In my previous life, at 8:45AM on a Monday I’d have been walking up the stairs in A Block. This is where most of the year 7 classes are. There are 11 classrooms with 28 students in each. Plus 11 teachers. Thanks to my trusty calculator, (aka “the devil’s machine’ when I was teaching), I can confidently tell you that I would have to push through a crowd of 318 other people every time I taught up there.
Imagine over 300 12 and 13 year olds crowded together? Imagine the noise? The lack of social distancing? The heat all those bodies generate? As you climb the stairs to the first floor in that building, the heat hits you in the face.
As I glanced at my watch this morning, I smiled. The contrast was incredible.
All I could hear was the sound of the waves gently lapping, the cry of an occasional seagull flying over head and the cheery “Good morning”s as people passed by each other as we walked along the sand. The view was beautiful and so unpopulated!
I couldn’t help but appreciate the difference. As much as I loved my time in the classroom, this new life is making me far less tightly-wound. When Scout had had enough, we turned back and walked home. Her little legs get tired pushing through that sand.
As I’m typing this it’s 10:38 AM. Recess time.
The dogs are snoozing on the couch beside me. I’ve had a lime verbena tea from the herb garden and I’m quietly typing away. Blogless Sandy just messaged me, setting up a lunch date with ourselves and a woman we used to live in the same street with over 20 years ago. Thursday lunch? Sounds great!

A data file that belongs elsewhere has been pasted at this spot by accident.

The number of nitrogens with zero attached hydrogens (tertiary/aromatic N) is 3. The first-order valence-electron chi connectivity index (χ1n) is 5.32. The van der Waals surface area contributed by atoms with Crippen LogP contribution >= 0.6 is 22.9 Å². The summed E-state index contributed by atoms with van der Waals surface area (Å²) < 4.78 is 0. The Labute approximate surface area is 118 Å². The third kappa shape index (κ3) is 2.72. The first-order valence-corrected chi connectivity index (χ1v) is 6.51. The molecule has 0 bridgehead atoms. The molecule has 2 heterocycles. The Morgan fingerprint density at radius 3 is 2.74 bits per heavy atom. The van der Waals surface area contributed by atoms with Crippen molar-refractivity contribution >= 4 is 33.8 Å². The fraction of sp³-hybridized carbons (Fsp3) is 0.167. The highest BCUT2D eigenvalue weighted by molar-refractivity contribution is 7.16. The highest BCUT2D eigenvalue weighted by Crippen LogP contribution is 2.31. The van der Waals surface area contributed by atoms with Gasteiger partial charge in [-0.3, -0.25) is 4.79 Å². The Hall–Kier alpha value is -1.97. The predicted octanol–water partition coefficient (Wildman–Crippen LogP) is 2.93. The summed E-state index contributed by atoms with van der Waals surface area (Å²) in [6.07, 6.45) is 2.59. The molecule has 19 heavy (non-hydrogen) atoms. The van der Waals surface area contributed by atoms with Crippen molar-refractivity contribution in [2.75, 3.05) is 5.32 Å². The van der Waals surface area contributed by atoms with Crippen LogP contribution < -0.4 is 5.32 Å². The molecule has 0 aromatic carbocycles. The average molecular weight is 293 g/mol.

The rest of the day is spread before me. I’ve looked on the radar and a huge band of rain is going to sweep over us. I probably have an hour or two before it hits and I’ll be stuck inside. I might duck up to Aldi with my shopping trolley and pick up a few things. I might get out into the veggie garden and do a bit more ‘chop and drop’ pruning to get the beds ready for winter. I might harvest the rest of the basil – except the plant I’m saving for seed – and make some more pesto to freeze for our pizzas.
After the rain hits, I’ll be starting a new sourdough loaf. That takes a day or two before it’s ready to bake. I have a quilt I’m working on, three new books from the library and an active Netflix and Stan account. I’ll be roasting some of the 20 pumpkins and zucchini we picked on Saturday. I’ll portion them out and freeze them for soups and pasta bakes later in the year. I also have a mountain of ironing, but somehow, that’s not as appealing to think about.
There’s a myriad of little things to do. All of them are my choice on my timeline.
It’s so lovely to be able to live this way. It’s true – I think I was born to be retired!
I retired on December 18 2020, but of course, that’s when the summer school holidays start. I officially(in my head) retired when the school holidays finished and all of my fellow chalkies went back to work.
A month later – how does it feel?
Well, I think I’ve given it away by the title of this post – it seems so natural.
I’ve definitely been living at a slower, unhurried pace. I’m still getting up at the usual time, mainly because I share the bed with the Cavalier twins and Jeffrey hasn’t twigged to the fact that we can sleep in a bit longer if we wish. You try sleeping in when the dog starts every day with a hearty scratch that shakes the bed!
I’m still taking naps most days, although for the last two days I haven’t needed to. Maybe I’m coming to the end of this phase of retirement? Or maybe it’s too soon to tell.